#1
I have recently become aware that I'm not nearly as good with chords as I'd like to be. I was hoping the good people here on UG would help me out. Post the name of a chord (please nothing too advanced) and I will attempt to post the answer.

Note : If ten chords have been posted and I havn't answered yet, please don't post.

Thank you for all your help.
Quote by Zaphod_Beeblebr
Theory is descriptive, not prescriptive.


Quote by MiKe Hendryckz
theory states 1+1=2 sometimes in music 1+1=3.
#3
Csusb9 : C G Db
Quote by Zaphod_Beeblebr
Theory is descriptive, not prescriptive.


Quote by MiKe Hendryckz
theory states 1+1=2 sometimes in music 1+1=3.
#4
Quote by The_Sophist
Csusb9 : C G Db


No. Do you want me/us to explain why you're wrong, or leave it up to you to do the research, and then come back and re-attempt? I don't want to explain why you're wrong only for you to tell me you'd have preferred doing it yourself from whatever various sources you're learning from. But no, your attempt is wrong; partly my fault though. _susb9 is a bit of a misleading name for someone not au fait with chord naming conventions.

A few more:

_7#11
_m9b5
_dim7
#5
I would like you to explain in as much detail as to why I'm wrong.

C7#11 : C E G Bb F#

Cm9b5 : C Eb Gb Bb Db

Cdim7 : C Eb G Bbb
Quote by Zaphod_Beeblebr
Theory is descriptive, not prescriptive.


Quote by MiKe Hendryckz
theory states 1+1=2 sometimes in music 1+1=3.
#6
To explain why you're wrong on the _susb9 one, I first ask you to try and name _sus (Note that does not say _sus4). But therein lies the problem with trying to ask you to name _susb9. The _sus label is used for the sake of brevity and means _7sus4. So if you can name a _7sus4 chord (or _sus), then maybe you can name a _7susb9 (_susb9) chord.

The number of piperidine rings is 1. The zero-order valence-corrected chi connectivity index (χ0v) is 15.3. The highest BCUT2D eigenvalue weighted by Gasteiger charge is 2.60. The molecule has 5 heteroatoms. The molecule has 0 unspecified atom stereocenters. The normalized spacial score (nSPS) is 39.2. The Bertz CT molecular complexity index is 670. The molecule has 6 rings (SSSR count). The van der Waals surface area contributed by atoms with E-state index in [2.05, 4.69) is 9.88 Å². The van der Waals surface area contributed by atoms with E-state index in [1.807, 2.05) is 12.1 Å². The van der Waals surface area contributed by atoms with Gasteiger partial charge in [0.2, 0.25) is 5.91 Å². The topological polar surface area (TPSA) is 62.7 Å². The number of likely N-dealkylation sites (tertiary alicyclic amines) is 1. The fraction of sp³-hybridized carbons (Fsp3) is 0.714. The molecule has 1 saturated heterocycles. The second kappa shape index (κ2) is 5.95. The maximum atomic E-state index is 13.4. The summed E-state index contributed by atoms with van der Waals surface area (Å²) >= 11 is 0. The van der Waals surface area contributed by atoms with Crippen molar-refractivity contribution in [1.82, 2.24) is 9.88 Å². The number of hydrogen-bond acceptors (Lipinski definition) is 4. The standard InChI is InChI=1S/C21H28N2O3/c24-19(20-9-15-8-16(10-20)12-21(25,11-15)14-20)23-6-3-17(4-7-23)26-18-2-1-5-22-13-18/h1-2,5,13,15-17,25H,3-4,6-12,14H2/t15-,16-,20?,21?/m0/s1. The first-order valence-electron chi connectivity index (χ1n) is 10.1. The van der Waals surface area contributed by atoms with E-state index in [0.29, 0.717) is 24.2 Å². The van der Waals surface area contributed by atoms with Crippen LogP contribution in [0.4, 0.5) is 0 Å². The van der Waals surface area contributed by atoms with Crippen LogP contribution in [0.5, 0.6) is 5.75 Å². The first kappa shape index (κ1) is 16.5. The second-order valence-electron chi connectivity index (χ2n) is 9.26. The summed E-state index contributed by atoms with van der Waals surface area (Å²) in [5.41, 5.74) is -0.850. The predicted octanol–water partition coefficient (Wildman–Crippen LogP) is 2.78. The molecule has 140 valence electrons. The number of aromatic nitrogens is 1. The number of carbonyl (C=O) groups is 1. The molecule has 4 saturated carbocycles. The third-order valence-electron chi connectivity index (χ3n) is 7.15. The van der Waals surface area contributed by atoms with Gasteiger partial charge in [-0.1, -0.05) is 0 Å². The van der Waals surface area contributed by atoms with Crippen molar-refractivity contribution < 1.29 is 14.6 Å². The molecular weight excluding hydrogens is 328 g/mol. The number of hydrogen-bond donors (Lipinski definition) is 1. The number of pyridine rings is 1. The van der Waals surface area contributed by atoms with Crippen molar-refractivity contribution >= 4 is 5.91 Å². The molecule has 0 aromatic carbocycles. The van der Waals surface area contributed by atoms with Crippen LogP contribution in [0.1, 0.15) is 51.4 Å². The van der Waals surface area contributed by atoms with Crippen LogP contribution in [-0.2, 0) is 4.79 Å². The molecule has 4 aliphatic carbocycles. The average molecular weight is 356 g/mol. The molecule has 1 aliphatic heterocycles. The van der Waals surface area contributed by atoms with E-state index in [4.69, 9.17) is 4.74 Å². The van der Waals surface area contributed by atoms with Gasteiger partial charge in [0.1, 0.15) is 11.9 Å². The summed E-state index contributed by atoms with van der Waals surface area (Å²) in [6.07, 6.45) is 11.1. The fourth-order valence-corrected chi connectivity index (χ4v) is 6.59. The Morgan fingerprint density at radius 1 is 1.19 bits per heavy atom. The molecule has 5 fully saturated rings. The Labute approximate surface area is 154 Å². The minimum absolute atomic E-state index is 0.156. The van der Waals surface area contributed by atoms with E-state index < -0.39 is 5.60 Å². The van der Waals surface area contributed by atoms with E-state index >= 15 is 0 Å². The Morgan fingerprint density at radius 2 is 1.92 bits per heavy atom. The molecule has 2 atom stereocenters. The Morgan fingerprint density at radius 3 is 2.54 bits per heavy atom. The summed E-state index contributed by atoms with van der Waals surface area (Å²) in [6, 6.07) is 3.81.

C7#11 - Correct.

Cm9b5 - You're wrong here, but only by one note, that note being Db - the correct note would be D. The 'm9' part of the label does not imply a minor 9th interval, the 'm' is referring to the quality of the third of the chord, not the note immediately after. So Cm9 means Cm7 with a major/natural 9th, the b5 speaks for itself. The chord you wrote would be notated Cm7b9b5 - note the minor 9th is explicitly notated.

Cdim7 - You're wrong here, too. And by one note again. But it bodes well that you're able to get your head around the bb7 and Bbb thing. The fifth of any diminished chord is a diminished 5th, so should be notated Gb. The chord you wrote would be called Cm6 (there's no point looking at the bb7 as being so if there is a perfect fifth, so it makes sense to call it A instead of Bbb and make it the major sixth, giving you a Cm chord with a 6; Cm6.

More:

_maj7#11
_7b9#11
_m7b13
#7
Cmaj7#11 : C E G B F#

C7b9#11 : C E G Bb Db F#

Cm7b13 : C Eb G Bb Ab
Quote by Zaphod_Beeblebr
Theory is descriptive, not prescriptive.


Quote by MiKe Hendryckz
theory states 1+1=2 sometimes in music 1+1=3.
#8
Awesome, all spot on. I hope the explanations as to your incorrect posts are adequate and you're learning from them.

Et plus:

_6/9
_7#5#11
_7sus4
_+
_m11
#9
Sixth chords give me some trouble, but I'll give it a shot.

C6/9 - C E G A with a D in the root?

C7#5#11 - C E G# Bb F#

C7sus4 - C F G Bb

C+ - C E G#

Cm11 - C Eb G Bb D F

God I bet I'm wrong.
Quote by Zaphod_Beeblebr
Theory is descriptive, not prescriptive.


Quote by MiKe Hendryckz
theory states 1+1=2 sometimes in music 1+1=3.
#10
C6/9 - Correct. But the D doesn't need to be in the bass, the 6/9 has nothing to do with its inversion.

C7#5#11 - Yup.

C7sus4 - Yes. (Remember this is usually shortened to just _sus)

C+ - Correct.

Cm11 - Good.

Now try _7susb9.

Give me a shout if you want me to keep posting some names, and hopefully someone else might throw some in. Good job man.
#11
C Db G Bb?
Quote by Zaphod_Beeblebr
Theory is descriptive, not prescriptive.


Quote by MiKe Hendryckz
theory states 1+1=2 sometimes in music 1+1=3.
#12